Headstand = Damn Good Yoga

I received a kindness from a fellow blogger yesterday. Jamie at On the Mat, who is apparently also a relative newcomer to the yoga blogosphere, was gracious enough to pass along the Sunshine Award to me here at Damn Good Yoga. I'd like to send my most heartfelt thanks to her over at On the Mat, and I'll be giving my 10 bestowals some thought before I pass the award along.

As for the yoga, it's been damn good, of course. Last week was the first in 3 or 4 months in which I took 2 days off, so I've been trying to atone for this over the past couple of days with some long, intense sessions. The 'rest days' were spent necessarily hunched over my desk trying to churn out some decent writing for one of my classes. As a result, I've got some nasty tension in my hips and shoulders that has needed working out.

My practice on Monday was very long, almost 3 hours, and involved an intense standing sequence that worked into my hips from all directions. I started with warrior I, warrior II, and extended side angle. Then a vinyasa and back to warrior I for a few breaths, then warrior II, trikonasana, and ardha chandrasana. I've been practicing bending my knee and grabbing the foot for a backbend here lately, and I am loving it. When I can find a sense of ease, the opening in my chest is glorious, and when I come out of the pose, I've noticed that my breath is especially long and full. Another asana I've been working back into my practice is parivritta trikonasana. My experience in this pose is considerably less glorious, however. I've always hated this standing twist, particularly with my right leg forward. I can't seem to ground sufficiently through the back leg here. My left heel, in this instance, wants to come up off the floor, sending me forward, which ends up putting a lot of weight on my left hand in order to remain balanced. I have experimented with wider and narrow stances, and also with the position of the back foot relative to the front foot, bringing it further to the outside to enable a better squaring of the hips... but I haven't seen much progress. I stopped practicing the asana altogether for a while, but I've recommitted to twists lately, and this one is a bugger that I'm determined to get comfortable with.

Tuesday's practice was very nice, and a little different. I headed to the mat with the self-imposed time limit of an hour and 30 minutes to complete my practice. I did not meet that goal, running over by an extra 30 minutes, but the intention kept me focused and moving. I decided to forgo any one-legged standing balancing sequences, except for a simple vrksasana followed immediately by utthita ardha dhanurasana, both of which have been absent from my practice for quite a while. My seated sequence was nice, with a couple of extra seated forward bending twists. I skipped the usual set of navasanas and practiced compass pose into astavakrasana instead, then did some leg-lifting type stuff before savasana to get my core work in. Handstands were fun today. I've been playing with the handstand kicks I learned in class last week, which are a bit awkward, but more reliable than the way I had been practicing. Headstands,also, have become a highlight that I look forward to in my practice every day. The sensation of the blood rushing to my head, and the heat rising in my body, followed shortly, if I find a point of balance, by a distinct cooling and sense of equilibrium is an experience that really draws me into the present, and makes me appreciate my body all the more.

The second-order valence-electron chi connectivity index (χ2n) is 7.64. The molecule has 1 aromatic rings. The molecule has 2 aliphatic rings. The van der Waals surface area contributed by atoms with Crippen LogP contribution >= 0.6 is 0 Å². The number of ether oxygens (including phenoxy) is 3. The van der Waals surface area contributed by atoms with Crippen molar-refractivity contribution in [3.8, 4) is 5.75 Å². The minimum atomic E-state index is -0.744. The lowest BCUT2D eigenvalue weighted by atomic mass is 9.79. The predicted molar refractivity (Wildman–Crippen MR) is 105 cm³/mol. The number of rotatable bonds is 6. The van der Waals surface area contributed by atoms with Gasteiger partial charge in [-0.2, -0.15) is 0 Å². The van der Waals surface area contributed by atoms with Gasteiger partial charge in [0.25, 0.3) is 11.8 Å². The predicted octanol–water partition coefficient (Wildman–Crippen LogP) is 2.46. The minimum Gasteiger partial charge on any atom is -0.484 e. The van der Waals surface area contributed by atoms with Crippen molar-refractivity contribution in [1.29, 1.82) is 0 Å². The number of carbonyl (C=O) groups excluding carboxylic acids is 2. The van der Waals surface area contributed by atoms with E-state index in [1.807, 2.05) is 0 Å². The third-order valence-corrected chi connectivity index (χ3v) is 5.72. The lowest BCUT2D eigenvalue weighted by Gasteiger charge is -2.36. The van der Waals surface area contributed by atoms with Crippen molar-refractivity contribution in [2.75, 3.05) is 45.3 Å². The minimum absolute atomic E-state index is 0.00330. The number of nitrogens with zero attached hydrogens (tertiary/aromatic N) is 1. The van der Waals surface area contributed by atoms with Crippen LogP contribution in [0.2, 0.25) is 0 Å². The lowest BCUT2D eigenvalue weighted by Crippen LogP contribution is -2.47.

1. Handstands are always fun. Not sure I'll ever master them, but it's fun trying!

  2. Yes, the elusive handstand... for now I'm just sort of throwing my body against the wall, then straightening out to balance. Strange behavior, to be sure, but fun.

  3. I wish I had your problem of not being able to fit my practice into a self-imposed time period. I have the opposite problem of rushing myself. I'm not good at pacing and I don't hold poses as long as I do when I'm with a teacher. Hmmm!

  4. I did some intensive Iyengar work with a teacher on parvritta trikonasana, and this is what helped me...

    Divide it into two parts, a forward bend, and a twist.

    1) Work the forward bend first, using the wall or placing 2 yoga blocks (or harry potter books!) either side of your front foot for support and balance. Stay there for at least 5 breaths, keeping a micro-bend in your front knee and strongly engaging the back leg as you draw your hips even and lengthen the spine. For extra back-leg work, brace your back heel against the wall. Re foot positioning I find it helps to establish the back foot first, and then reposition the front foot, moving it to the outside to help square your hips a bit more.

    2) Then work the twist: from your forward bend, elongate the spine and lift your outside hand. Place your hand on the sacrum, with your fingertips pointing back and your elbow up. Breathe. Inhale and elongate the spine, exhale and twist from the middle of your back. Take 5 breaths here.

    3) Keep pressing firmly through the hand that is on the block, and finally stretch your upper arm upwards as an extension to that energy. Feel the flow from the bottom hand up and out through your upper fingertips. Take 5 breaths here, and then gently come out of the pose, brining your hands down first, and then inhaling up to standing. Or, bring the back leg down and go into crescent moon pose - one of my fav. vinyasas!

    :) Enjoy your posts as always Misanthropic!! And, I agree: headstand = damn good yoga!!